Next up in my book report exercise is another in the professional and business development realm. The book Audience: Marketing in the Age of Subscribers, Fans and Followers by Jeffrey K. Rohrs argues that audiences are, “a source of critical business energy in need of investment, leadership and support.”
The author puts forth that a core marketing responsibility is the development of your proprietary audience.
Book Synopsis from Amazon
“With AUDIENCE, Jeff Rohrs seeks to change this dynamic through adoption of The Audience Imperative. This powerful mandate challenges all companies to use their paid, owned, and earned media to not only sell in the short-term but also increase the size, engagement, and value of their proprietary audiences over the long-term.”
The book is about how everyone, everything, every business needs audience to survive and thrive. Sounds simple, but it’s really hard as the book demonstrates.
“The audience is is not brought to you or given to you; it’s something that you fight for. You can forget that, especially if you’ve had some success. Getting an audience is HARD. Sustaining an audience is HARD. It demands consistency of thought, of purpose and of action over a long period of time”— Bruce Springsteen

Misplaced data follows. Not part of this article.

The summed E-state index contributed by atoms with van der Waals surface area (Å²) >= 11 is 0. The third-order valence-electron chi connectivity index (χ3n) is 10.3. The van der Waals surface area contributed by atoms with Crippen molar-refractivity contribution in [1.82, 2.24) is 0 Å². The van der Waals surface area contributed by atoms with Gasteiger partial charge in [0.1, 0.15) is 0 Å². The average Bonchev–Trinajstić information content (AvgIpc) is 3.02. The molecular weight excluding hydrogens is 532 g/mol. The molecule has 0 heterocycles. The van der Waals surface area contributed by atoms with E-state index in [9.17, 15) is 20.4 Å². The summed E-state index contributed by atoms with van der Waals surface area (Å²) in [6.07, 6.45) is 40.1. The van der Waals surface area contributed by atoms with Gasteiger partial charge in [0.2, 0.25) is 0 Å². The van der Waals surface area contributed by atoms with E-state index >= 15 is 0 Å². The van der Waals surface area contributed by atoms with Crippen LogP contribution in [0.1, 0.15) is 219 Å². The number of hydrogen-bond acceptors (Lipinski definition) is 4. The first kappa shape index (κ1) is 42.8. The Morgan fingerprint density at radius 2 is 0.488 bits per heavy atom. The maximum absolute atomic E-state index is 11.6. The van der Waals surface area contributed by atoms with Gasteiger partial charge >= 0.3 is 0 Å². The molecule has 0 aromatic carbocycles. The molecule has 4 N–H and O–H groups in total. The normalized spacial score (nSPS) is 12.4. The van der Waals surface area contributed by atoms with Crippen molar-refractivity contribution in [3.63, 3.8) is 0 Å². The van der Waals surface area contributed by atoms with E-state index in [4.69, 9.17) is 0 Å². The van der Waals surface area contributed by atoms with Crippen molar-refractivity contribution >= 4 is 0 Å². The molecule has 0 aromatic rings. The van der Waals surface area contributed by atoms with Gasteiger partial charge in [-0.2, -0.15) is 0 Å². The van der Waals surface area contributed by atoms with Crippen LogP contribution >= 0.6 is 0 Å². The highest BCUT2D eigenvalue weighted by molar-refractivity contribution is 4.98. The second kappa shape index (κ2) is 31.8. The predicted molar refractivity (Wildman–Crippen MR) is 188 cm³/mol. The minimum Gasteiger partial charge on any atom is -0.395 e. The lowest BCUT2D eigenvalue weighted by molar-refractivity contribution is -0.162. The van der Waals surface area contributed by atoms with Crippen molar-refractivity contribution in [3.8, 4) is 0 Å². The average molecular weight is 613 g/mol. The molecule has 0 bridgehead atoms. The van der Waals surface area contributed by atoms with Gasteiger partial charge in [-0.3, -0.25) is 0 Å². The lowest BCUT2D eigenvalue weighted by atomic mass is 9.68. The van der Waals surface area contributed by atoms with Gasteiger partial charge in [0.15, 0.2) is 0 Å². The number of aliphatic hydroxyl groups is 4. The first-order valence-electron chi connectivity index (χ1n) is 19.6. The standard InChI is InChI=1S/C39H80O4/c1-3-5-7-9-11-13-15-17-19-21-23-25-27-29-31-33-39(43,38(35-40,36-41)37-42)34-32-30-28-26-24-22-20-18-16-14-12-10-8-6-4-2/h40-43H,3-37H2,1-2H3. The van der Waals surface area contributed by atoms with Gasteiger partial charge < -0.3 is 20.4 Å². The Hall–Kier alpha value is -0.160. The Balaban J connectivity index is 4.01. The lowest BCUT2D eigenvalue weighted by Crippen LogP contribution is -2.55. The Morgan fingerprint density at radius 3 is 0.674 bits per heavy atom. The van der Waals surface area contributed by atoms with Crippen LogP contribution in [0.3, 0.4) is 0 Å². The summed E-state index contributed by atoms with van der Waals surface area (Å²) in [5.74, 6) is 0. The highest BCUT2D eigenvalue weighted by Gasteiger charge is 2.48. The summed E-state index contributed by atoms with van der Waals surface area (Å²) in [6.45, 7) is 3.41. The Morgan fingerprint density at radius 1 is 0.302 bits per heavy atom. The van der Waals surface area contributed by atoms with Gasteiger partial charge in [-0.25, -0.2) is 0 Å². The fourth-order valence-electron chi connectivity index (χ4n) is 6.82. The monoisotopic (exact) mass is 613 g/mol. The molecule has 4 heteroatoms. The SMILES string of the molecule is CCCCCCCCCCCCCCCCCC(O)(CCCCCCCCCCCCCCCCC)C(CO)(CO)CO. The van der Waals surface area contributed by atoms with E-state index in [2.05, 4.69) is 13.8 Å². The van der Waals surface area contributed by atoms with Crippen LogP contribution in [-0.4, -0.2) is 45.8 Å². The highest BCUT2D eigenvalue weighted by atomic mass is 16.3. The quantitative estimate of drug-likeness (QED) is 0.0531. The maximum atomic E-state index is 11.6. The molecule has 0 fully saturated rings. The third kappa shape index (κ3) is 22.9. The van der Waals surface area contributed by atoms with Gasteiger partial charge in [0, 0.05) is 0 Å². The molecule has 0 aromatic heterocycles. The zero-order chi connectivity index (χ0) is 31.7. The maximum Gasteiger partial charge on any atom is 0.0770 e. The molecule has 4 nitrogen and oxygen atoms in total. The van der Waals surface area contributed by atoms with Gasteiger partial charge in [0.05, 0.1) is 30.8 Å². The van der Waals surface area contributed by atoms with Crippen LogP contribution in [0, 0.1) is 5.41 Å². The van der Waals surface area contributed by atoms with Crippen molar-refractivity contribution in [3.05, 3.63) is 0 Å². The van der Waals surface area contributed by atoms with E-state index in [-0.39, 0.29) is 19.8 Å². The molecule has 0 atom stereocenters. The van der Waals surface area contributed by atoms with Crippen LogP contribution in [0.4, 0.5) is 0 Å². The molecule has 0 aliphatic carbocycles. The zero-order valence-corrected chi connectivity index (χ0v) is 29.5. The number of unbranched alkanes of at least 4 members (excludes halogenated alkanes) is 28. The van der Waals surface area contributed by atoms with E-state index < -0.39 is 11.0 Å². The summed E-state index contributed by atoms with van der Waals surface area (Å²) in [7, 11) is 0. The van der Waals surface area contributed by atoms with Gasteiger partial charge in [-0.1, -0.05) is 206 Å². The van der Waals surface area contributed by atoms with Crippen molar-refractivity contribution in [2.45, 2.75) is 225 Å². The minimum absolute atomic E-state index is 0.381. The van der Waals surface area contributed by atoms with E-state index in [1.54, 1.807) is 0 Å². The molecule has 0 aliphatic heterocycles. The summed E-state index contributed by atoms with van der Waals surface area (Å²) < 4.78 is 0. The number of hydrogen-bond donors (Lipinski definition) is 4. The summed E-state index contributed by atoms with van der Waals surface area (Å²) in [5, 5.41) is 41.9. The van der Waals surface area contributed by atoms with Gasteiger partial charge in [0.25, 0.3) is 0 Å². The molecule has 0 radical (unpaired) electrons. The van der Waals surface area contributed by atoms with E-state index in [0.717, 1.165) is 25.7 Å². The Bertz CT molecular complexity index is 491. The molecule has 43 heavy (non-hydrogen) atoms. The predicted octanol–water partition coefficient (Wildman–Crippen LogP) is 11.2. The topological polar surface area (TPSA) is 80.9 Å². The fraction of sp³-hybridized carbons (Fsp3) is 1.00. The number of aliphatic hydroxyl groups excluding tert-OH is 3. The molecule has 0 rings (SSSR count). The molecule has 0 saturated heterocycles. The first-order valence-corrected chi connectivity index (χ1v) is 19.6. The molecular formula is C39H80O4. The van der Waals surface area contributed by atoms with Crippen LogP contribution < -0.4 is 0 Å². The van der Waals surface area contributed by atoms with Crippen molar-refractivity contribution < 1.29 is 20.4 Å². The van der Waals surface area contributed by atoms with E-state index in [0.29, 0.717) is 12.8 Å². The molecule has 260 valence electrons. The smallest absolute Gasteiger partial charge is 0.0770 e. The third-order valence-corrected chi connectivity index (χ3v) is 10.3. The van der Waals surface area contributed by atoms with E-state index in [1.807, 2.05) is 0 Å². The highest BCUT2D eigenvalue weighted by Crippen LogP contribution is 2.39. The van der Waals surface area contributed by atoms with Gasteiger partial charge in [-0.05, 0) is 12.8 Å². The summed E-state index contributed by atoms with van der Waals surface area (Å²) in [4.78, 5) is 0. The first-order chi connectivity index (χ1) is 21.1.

It defines audience development as, “a comprehensive, collaborative and cross-channel effort to build audience your company alone can access,” which I think is as concise a definition as I have come across.
The book is an easy and quick read. It’s informative. It also offers simple exercises and practical approaches for any size business. It offers realistic business goals that speak to the value of propriety audiences that can be utilized to convince anyone in an organization that may be skeptical.
After reading the book, I had a greater understanding of why it is important and what is needed to do audience development work. Some of the chapters will be refreshers for marketers, while others will give guidance on where to start and why to focus on what matters most.
Something I learned
One of the biggest lessons I learned from the book is a simple yet often overlooked way to measure and communicate the success of audience development. Here it is: “Regularly communicate the financial value to management, both in terms of real revenue and advertising cost savings.”
The book is available at any major book retailer.
I will continue to use this outlet and Instagram to document and provide insight into the books I read. I tend to read mostly nonfiction, professional development and spy novels.